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My current textbook (Information Security: Principles and Practice by Mark Stamp) discusses how to determine the CRC of data via long-division, using XOR instead of subtraction to determine the remainder.

If our divisor has N-bits, we append (N-1) 0 bits to the dividend (the data) and then use long-division with XOR to solve for the CRC.

For example:

Divisor: 10011
Dividend: 10101011

101010110000 / 10011 = 10110110 R 1010, where 1010 = CRC

I'm able to perform this computation fine. However, the book mentions that in the case of the divisor being 10011, it's easy to find collisions.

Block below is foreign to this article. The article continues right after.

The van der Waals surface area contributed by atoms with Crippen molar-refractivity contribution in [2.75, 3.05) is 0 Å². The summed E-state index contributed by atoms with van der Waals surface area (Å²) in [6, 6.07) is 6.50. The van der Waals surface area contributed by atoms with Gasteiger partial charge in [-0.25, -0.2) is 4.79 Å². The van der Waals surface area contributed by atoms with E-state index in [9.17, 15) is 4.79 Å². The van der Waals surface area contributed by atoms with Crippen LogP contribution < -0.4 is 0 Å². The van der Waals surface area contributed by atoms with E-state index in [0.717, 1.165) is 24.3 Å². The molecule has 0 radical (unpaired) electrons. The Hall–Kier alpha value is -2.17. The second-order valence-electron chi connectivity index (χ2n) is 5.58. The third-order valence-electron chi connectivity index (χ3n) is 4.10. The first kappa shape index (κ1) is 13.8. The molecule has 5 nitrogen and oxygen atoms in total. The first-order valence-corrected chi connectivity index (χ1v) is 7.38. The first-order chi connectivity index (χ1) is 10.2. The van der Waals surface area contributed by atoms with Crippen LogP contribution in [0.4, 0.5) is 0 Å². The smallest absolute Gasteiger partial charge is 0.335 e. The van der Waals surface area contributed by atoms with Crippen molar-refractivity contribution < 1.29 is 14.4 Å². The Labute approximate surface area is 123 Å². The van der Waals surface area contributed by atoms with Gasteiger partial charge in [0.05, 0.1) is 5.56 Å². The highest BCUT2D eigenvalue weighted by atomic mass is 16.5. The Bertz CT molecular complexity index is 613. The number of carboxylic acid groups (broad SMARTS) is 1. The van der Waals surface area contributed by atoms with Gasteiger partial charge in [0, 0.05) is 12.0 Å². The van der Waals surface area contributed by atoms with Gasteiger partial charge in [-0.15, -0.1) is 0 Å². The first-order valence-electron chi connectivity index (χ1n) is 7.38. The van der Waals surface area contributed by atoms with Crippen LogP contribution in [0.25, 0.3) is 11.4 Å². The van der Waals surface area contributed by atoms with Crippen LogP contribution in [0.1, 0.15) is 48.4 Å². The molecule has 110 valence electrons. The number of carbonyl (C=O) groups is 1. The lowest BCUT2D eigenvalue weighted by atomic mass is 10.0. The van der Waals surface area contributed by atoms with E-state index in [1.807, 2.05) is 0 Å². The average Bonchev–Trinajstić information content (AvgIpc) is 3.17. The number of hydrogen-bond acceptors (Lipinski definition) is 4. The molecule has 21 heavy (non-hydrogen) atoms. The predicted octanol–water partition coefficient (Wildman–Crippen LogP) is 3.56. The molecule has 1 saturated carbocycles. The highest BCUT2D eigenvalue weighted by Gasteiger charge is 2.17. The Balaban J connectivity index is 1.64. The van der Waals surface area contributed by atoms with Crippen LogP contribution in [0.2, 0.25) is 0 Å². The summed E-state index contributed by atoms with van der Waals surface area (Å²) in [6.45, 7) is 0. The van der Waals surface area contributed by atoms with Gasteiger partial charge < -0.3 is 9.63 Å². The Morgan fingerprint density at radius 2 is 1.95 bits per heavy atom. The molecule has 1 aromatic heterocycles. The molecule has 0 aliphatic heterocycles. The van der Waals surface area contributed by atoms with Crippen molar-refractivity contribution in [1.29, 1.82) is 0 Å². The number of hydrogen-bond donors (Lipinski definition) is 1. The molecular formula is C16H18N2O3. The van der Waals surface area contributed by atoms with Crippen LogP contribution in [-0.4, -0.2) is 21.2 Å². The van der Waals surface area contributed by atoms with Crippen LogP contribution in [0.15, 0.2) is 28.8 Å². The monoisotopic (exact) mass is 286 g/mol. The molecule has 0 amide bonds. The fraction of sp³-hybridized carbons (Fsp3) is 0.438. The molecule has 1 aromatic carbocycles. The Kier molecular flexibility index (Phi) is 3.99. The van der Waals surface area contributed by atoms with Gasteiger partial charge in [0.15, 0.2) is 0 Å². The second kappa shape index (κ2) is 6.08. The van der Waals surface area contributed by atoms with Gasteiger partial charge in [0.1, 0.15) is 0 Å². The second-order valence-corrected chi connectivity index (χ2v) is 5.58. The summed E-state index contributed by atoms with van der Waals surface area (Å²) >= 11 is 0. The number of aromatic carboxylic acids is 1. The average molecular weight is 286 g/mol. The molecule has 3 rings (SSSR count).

I'm missing something here -- why is it easier to find a collision when the divisor is 10011?

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1 Answer 1

See for more details.

10011 corresponds to polynomial x^5+x+1 which is irreducible. And, using such codes decreases the chance of collisions.

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You mean, increases the chances of collisions, correct? Is there a simpler way (other then an exhaustive search) to find collisions with this divisor? –  BSchlinker Feb 28 '12 at 5:56
@BSchlinker I am not very sure. Just continue reading the wiki article. It talks about primitive polynomial etc. –  ElKamina Feb 28 '12 at 7:10

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